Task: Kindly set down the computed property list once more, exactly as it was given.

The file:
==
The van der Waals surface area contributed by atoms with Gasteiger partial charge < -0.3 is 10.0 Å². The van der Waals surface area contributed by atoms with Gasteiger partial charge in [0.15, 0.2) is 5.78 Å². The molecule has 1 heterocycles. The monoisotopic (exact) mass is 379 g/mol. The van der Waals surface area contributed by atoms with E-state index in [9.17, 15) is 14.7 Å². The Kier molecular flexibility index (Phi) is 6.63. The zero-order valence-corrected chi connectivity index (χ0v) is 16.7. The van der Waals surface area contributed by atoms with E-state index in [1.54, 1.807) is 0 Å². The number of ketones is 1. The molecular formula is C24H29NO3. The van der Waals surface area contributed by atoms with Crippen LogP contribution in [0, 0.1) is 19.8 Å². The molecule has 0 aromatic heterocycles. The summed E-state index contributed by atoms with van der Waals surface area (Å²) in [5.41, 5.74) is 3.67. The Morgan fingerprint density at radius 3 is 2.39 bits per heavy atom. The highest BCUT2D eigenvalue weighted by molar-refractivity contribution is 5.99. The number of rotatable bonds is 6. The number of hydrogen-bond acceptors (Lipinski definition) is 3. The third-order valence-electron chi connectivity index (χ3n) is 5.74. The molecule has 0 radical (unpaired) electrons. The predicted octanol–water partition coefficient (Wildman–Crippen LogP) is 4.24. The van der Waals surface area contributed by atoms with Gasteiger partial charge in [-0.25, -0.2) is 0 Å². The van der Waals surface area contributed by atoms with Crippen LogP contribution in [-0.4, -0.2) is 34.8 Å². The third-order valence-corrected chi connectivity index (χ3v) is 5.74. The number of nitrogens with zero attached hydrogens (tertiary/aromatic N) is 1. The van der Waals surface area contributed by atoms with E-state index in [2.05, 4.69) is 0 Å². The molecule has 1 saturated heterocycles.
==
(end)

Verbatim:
The van der Waals surface area contributed by atoms with Gasteiger partial charge < -0.3 is 10.0 Å². The van der Waals surface area contributed by atoms with Gasteiger partial charge in [0.15, 0.2) is 5.78 Å². The molecule has 1 heterocycles. The monoisotopic (exact) mass is 379 g/mol. The van der Waals surface area contributed by atoms with E-state index in [9.17, 15) is 14.7 Å². The Kier molecular flexibility index (Phi) is 6.63. The zero-order valence-corrected chi connectivity index (χ0v) is 16.7. The van der Waals surface area contributed by atoms with E-state index in [1.54, 1.807) is 0 Å². The number of ketones is 1. The molecular formula is C24H29NO3. The van der Waals surface area contributed by atoms with Crippen LogP contribution in [0, 0.1) is 19.8 Å². The molecule has 0 aromatic heterocycles. The summed E-state index contributed by atoms with van der Waals surface area (Å²) in [5.41, 5.74) is 3.67. The Morgan fingerprint density at radius 3 is 2.39 bits per heavy atom. The highest BCUT2D eigenvalue weighted by molar-refractivity contribution is 5.99. The number of rotatable bonds is 6. The number of hydrogen-bond acceptors (Lipinski definition) is 3. The third-order valence-electron chi connectivity index (χ3n) is 5.74. The molecule has 0 radical (unpaired) electrons. The predicted octanol–water partition coefficient (Wildman–Crippen LogP) is 4.24. The van der Waals surface area contributed by atoms with Gasteiger partial charge in [-0.25, -0.2) is 0 Å². The van der Waals surface area contributed by atoms with Crippen LogP contribution in [-0.4, -0.2) is 34.8 Å². The third-order valence-corrected chi connectivity index (χ3v) is 5.74. The number of nitrogens with zero attached hydrogens (tertiary/aromatic N) is 1. The van der Waals surface area contributed by atoms with E-state index in [2.05, 4.69) is 0 Å². The molecule has 1 saturated heterocycles.